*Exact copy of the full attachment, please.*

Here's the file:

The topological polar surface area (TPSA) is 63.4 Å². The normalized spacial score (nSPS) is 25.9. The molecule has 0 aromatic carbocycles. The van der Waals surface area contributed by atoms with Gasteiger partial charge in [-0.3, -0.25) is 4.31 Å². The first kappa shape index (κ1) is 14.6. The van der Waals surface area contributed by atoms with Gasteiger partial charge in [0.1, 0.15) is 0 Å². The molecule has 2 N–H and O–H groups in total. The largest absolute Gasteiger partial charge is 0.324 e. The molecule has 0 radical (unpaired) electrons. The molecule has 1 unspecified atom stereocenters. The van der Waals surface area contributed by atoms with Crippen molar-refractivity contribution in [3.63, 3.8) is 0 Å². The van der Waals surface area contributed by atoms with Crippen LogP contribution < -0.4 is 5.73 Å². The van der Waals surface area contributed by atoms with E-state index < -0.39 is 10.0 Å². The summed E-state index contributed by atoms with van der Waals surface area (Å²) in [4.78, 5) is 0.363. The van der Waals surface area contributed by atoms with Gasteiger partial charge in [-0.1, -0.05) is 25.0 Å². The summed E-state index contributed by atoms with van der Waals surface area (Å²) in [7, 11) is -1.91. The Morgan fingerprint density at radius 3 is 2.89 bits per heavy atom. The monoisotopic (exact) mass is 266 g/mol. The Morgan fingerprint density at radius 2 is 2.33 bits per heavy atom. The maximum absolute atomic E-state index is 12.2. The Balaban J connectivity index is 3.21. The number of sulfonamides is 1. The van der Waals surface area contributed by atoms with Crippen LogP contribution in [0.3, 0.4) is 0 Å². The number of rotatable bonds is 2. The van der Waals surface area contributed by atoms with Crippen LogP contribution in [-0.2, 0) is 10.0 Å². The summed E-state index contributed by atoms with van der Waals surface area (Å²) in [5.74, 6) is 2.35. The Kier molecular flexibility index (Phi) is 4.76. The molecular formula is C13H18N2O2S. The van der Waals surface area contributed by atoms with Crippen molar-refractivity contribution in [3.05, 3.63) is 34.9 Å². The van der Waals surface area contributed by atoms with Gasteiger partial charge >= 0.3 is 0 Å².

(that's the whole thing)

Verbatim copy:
The topological polar surface area (TPSA) is 63.4 Å². The normalized spacial score (nSPS) is 25.9. The molecule has 0 aromatic carbocycles. The van der Waals surface area contributed by atoms with Gasteiger partial charge in [-0.3, -0.25) is 4.31 Å². The first kappa shape index (κ1) is 14.6. The van der Waals surface area contributed by atoms with Gasteiger partial charge in [0.1, 0.15) is 0 Å². The molecule has 2 N–H and O–H groups in total. The largest absolute Gasteiger partial charge is 0.324 e. The molecule has 0 radical (unpaired) electrons. The molecule has 1 unspecified atom stereocenters. The van der Waals surface area contributed by atoms with Crippen molar-refractivity contribution in [3.63, 3.8) is 0 Å². The van der Waals surface area contributed by atoms with Crippen LogP contribution < -0.4 is 5.73 Å². The van der Waals surface area contributed by atoms with E-state index < -0.39 is 10.0 Å². The summed E-state index contributed by atoms with van der Waals surface area (Å²) in [4.78, 5) is 0.363. The van der Waals surface area contributed by atoms with Gasteiger partial charge in [-0.1, -0.05) is 25.0 Å². The summed E-state index contributed by atoms with van der Waals surface area (Å²) in [7, 11) is -1.91. The Morgan fingerprint density at radius 3 is 2.89 bits per heavy atom. The monoisotopic (exact) mass is 266 g/mol. The Morgan fingerprint density at radius 2 is 2.33 bits per heavy atom. The maximum absolute atomic E-state index is 12.2. The Balaban J connectivity index is 3.21. The number of sulfonamides is 1. The van der Waals surface area contributed by atoms with Crippen LogP contribution in [0.3, 0.4) is 0 Å². The number of rotatable bonds is 2. The van der Waals surface area contributed by atoms with Crippen LogP contribution in [-0.2, 0) is 10.0 Å². The summed E-state index contributed by atoms with van der Waals surface area (Å²) in [5.74, 6) is 2.35. The Kier molecular flexibility index (Phi) is 4.76. The molecular formula is C13H18N2O2S. The van der Waals surface area contributed by atoms with Crippen molar-refractivity contribution in [3.05, 3.63) is 34.9 Å². The van der Waals surface area contributed by atoms with Gasteiger partial charge >= 0.3 is 0 Å².